The ability of a viewing system to distinguish detail is related to the wavelength of the light (radiation) used. The shorter the wavelength, the smaller the detail that can be seen. With feature sizes breaking the sub-micron barrier, it is imperative that variations in the lower sub-micron range be detected. One error, even of this small magnitude, may be enough to render the entire IC or wafer useless. Only the SEM provides the capability to detect these variations.
For automated CD-SEMs, fiducial markers on wafers are typically included for the purpose of locating certain features or structures—usually test targets. U.S. Pat. No. 5,109,430, for example, discloses use of fine scale marks fabricated in a pattern in a two-dimensional array to form a target occupying a region of the IC where circuitry is not to be formed, e.g., between bonding pads or in a region interior to the bonding pads. Different patterns on different layers can be used to detect misalignment between layers, as well as measure critical dimensions of the patterns.
These “test targets” are specially designed structures included on the wafer for test purposes only. If the test targets are the correct size and shape, it follows that other semiconductor devices in their proximity will also have the correct size and shape and will therefore function properly. During its scanning of the wafer surface, the CD-SEM compares stored image data of the fiducial wafer markers with the scanned images received from the current position of the wafer under the CD-SEM. Once a “best match” is made, the CD-SEM is in correct position to perform the CD measurement on the intended “test target” for that particular location of the wafer (or IC).
With each new level of integration achieved, a number of new fabrication steps are introduced. This increase is inherently followed by a similar increase in the inspection and testing steps needed to ensure quality control of the products. The increased complexity of the process, however, typically leads to a reduction in throughput or processing speed.
The invention provides a unique apparatus for and method of detecting defects in an electronic device. In one preferred embodiment, the electronic device is a semiconductor integrated circuit (IC), particularly one of a plurality of IC dies fabricated on a wafer of silicon or other semiconductor material. The defect detection operation is effectuated by a unique combination of critical dimension measurement and pattern inspection techniques. During the initial scan of the surface of the wafer, in an attempt to locate the appropriate critical dimension (CD) feature or element that is to be measured during a CD measurement procedure, a “best fit” comparison is made between a reference feature image and the currently scanned feature image. In addition, a “worst fit” comparison is made between the reference feature image and the scanned feature images. A “worst fit” determination represents pattern distortions or defects in the ICs under evaluation.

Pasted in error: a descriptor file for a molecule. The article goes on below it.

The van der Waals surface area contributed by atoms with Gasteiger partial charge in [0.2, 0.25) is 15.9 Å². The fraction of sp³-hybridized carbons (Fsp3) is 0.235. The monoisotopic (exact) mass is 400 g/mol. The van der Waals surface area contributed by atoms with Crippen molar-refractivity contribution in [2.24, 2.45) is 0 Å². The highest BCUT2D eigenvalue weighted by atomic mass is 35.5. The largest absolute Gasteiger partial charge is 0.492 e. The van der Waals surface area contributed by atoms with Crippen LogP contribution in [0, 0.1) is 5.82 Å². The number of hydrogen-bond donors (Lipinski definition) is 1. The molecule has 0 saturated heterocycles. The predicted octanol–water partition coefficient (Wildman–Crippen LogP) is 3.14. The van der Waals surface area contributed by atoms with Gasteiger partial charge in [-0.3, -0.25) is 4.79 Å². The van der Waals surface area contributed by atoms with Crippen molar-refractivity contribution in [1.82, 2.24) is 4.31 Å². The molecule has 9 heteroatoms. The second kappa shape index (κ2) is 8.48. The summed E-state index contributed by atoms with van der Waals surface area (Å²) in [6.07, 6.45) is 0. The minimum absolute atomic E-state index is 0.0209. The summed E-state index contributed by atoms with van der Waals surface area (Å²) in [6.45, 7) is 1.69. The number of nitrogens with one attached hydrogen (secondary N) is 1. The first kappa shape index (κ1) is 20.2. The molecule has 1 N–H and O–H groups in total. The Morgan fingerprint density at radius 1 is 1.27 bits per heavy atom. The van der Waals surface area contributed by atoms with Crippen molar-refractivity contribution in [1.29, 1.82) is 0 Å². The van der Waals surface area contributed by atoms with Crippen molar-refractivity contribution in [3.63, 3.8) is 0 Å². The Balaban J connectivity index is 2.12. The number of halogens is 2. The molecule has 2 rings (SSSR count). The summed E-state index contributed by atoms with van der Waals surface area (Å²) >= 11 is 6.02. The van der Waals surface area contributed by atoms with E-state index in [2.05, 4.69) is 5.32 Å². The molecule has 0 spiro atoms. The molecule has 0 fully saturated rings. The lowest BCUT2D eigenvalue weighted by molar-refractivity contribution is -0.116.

The invention thus provides a method and apparatus for detecting defects in an electronic device while scanning for the areas at which critical dimension measurements are to be made, thereby avoiding the need to carry out the otherwise separate steps of defect pattern recognition and CD measurement.
The foregoing and other features and advantages of the invention will become more apparent from the detailed description of the preferred embodiments of the invention given below with reference to the accompanying drawings in which:
FIG. 1 illustrates patterns of integrated circuit dies formed on a silicon wafer;
FIG. 2 is a schematic diagram of a SEM in accordance with a preferred embodiment of the invention;
FIG. 3 shows images captured by a SEM in accordance with a preferred embodiment of the invention;
FIGS. 4a and 4 b are flowcharts describing the operation of preferred embodiments of the invention;
FIGS. 5a and 5 b are flowcharts describing the operation of additional preferred embodiments of the invention;
FIGS. 6a and 6 b are flowcharts describing the operation of yet additional preferred embodiments of the invention; and